- The storage report last week came in with a withdrawal of 177 Bcf, leaving total inventories 73 Bcf below last year and 362 Bcf below the five-year average.
- Prices opened the week without a gap and showed strength during the week. Prices formed a potential double-bottom with the rebound off the February 7 lows ($2.549) and then a retest and failure on February 15 ($2.543). Both declines represent tests of the lows established in 2016 between $2.522 and $2.568/MMBtu.
- The CFTC report was released showing positions as of February 5 and confirmed the declines from liquidation of the last winter speculative long positions during the price declines during late January. However, more interesting is the lack of participation by the managed-money short positions not increasing substantively as prices declined. The CFTC data release this week should bring the data within a week and establish any trends during the last two weeks of consolidation.
- The stronger prices last week confirmed the gas market will continue to trade in relation to weather forecast changes. Drastic price swings like those we experienced in early winter are unlikely; we’re more likely to see incremental price gains as forecasts remain colder for the coming couple of weeks.
- The trade around forecasts will likely keep the market in range during the coming weeks, similar to 2018 when it traded between $2.53 and $2.84/MMBtu between February and April. There may be weather-driven spikes with prices probing higher, but the range should remain barring any substantive winter demand extension into late March. Due to the recent changes in the forecasts, it is unlikely for the bears to garner the support to break below the three-year lows. Total open interest remains historically low and the gas market will be defined by lighter volume, as there is limited interest in trading without a meaningful price bias.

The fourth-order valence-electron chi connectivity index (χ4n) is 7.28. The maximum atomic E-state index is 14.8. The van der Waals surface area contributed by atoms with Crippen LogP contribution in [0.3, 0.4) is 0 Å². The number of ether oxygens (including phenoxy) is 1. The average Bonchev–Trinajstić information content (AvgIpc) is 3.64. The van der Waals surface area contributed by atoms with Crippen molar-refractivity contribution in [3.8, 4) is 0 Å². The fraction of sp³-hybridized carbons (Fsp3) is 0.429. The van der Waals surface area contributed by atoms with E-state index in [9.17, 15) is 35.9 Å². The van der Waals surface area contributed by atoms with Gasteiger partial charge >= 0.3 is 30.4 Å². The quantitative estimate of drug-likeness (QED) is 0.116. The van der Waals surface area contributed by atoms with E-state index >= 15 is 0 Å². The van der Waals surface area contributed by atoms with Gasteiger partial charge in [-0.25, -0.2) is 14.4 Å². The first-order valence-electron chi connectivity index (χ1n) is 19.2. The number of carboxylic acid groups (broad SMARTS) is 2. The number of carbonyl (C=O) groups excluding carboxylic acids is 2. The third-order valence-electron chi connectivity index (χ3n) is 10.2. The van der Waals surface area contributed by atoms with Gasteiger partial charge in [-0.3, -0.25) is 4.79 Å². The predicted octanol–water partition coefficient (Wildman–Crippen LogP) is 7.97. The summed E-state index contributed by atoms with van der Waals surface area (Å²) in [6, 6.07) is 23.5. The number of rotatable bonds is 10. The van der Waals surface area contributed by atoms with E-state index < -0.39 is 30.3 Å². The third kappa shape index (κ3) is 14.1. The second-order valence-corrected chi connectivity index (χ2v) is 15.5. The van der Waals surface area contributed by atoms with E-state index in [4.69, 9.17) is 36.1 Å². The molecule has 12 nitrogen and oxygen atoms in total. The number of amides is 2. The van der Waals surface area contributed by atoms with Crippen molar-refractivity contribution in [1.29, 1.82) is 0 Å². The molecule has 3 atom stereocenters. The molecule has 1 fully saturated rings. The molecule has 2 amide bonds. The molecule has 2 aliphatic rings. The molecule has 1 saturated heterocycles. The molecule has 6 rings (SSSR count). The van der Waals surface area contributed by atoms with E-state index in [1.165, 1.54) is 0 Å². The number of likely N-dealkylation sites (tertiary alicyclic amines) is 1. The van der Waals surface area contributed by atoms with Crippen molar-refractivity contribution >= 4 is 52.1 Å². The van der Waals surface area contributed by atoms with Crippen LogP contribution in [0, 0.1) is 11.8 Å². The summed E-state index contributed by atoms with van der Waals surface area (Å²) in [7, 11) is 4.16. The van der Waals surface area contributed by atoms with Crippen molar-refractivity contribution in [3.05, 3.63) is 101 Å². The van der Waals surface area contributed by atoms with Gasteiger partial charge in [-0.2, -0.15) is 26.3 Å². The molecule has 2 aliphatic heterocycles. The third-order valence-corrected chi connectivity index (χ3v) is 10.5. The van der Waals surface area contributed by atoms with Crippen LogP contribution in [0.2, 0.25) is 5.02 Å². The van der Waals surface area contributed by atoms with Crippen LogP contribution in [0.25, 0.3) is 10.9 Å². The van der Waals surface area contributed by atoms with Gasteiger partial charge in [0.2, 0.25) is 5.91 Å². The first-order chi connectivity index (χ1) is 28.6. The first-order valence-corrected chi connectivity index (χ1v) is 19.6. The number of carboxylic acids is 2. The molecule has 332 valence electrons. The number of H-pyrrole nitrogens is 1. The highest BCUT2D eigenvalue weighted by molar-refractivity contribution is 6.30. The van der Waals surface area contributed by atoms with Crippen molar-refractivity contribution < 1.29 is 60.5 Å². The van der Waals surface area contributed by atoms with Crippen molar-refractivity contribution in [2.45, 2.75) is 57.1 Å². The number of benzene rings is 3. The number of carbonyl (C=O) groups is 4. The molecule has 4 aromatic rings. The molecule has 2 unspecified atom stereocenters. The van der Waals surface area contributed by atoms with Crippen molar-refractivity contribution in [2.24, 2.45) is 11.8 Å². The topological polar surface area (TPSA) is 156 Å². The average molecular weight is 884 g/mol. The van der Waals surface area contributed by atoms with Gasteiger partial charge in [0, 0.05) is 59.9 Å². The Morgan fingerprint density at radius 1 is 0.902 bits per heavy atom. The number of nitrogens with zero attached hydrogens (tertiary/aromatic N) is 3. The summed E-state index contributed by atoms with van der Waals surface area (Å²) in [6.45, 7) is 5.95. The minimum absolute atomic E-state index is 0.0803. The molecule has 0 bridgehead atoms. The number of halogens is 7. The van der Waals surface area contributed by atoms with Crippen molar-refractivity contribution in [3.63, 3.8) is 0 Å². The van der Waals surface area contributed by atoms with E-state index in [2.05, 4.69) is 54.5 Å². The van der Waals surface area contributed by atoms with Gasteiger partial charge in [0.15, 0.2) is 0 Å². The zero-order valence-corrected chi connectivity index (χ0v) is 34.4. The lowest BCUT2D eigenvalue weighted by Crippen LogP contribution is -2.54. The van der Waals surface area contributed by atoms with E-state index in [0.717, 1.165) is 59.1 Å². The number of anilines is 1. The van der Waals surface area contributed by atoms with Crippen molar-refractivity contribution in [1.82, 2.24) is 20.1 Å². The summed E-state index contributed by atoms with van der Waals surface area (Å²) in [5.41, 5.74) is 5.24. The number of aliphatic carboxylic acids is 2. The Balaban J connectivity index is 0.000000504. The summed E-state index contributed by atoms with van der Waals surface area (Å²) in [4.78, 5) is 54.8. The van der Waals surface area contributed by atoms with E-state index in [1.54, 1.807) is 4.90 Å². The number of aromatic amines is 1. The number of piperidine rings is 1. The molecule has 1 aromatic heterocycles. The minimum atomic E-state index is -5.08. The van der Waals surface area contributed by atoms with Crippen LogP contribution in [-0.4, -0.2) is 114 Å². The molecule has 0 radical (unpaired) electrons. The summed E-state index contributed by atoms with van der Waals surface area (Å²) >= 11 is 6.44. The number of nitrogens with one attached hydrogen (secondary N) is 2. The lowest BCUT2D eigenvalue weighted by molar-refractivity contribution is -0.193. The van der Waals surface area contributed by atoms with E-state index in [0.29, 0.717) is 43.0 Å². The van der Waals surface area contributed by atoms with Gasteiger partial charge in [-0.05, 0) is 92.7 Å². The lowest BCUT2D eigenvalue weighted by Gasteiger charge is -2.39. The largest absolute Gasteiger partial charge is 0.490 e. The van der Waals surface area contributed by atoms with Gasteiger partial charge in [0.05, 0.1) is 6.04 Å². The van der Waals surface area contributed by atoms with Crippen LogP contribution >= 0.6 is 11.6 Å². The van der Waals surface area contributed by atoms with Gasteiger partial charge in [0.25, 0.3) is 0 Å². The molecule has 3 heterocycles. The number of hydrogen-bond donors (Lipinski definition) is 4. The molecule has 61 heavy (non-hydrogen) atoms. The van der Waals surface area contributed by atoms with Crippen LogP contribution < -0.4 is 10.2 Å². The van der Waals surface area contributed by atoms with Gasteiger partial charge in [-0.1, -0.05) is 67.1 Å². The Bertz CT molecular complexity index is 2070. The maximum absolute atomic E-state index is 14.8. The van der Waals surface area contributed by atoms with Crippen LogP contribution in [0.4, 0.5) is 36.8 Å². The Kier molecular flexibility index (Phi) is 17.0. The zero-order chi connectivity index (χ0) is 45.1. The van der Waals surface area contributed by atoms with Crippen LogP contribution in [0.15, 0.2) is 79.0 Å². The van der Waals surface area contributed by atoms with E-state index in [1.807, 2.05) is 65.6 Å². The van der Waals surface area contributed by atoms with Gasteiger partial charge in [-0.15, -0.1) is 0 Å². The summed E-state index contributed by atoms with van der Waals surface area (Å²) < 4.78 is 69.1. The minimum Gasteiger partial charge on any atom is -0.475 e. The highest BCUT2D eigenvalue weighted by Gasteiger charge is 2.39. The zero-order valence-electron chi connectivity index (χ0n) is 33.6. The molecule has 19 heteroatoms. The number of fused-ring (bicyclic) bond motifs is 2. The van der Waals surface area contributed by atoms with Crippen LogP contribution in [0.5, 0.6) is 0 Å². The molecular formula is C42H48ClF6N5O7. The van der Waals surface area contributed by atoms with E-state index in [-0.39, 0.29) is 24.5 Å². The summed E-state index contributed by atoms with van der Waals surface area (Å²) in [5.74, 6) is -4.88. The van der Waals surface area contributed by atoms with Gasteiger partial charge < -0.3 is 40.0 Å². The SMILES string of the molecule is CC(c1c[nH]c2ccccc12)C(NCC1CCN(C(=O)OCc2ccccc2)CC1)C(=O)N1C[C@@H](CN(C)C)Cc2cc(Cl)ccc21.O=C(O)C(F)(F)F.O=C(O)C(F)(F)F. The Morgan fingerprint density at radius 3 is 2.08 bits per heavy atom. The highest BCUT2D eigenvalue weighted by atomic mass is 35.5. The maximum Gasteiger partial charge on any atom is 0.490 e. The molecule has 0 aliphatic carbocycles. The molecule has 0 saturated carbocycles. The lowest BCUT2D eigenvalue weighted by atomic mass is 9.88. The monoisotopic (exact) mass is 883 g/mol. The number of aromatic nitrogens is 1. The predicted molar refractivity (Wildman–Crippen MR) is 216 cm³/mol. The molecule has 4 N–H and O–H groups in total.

- Prices were mostly up again last week. Propane was up $0.05 to $0.70, normal butane up $0.03 to $0.88, isobutane up $0.04 to $0.92, and natural gasoline up $0.06 to $1.20. Ethane was the only price reduction week over week, falling $0.01 to $0.30.
- US propane stocks decreased ~3.6 MMBbl for the week ending February 15. Stocks now sit at 54.6 MMBbl, roughly 11.5 MMBbl and 4.8 MMBbl higher than the same week for February 2018 and February 2017, respectively.
- The DOE reported crude imports to the US Gulf Coast rebounded last week after hitting an all-time low the week of February 8. While US waterborne imports have been falling overall, PADD 3, home to growing local production and increasing imports of Canadian crude, has been seeing the biggest declines in waterborne imports.
- Looking ahead to this week and the EIA report release on Wednesday, waterborne crude imports to PADD 3 appear to have fallen again on lower imports with bills of lading. This is the second-lowest level for such imports on record, behind only the week of February 8.
- Imports into PADD 1 and PADD 5 appear to have fallen as well. While Venezuela is obviously a major factor in these declines, Saudi Arabian crude imports have virtually disappeared from the Gulf Coast, with zero imports for three of the past four weeks. Saudi Arabia, which owns the largest refinery on the Gulf Coast, had been a major source of crude, but its share of imports has fallen considerably in 2019.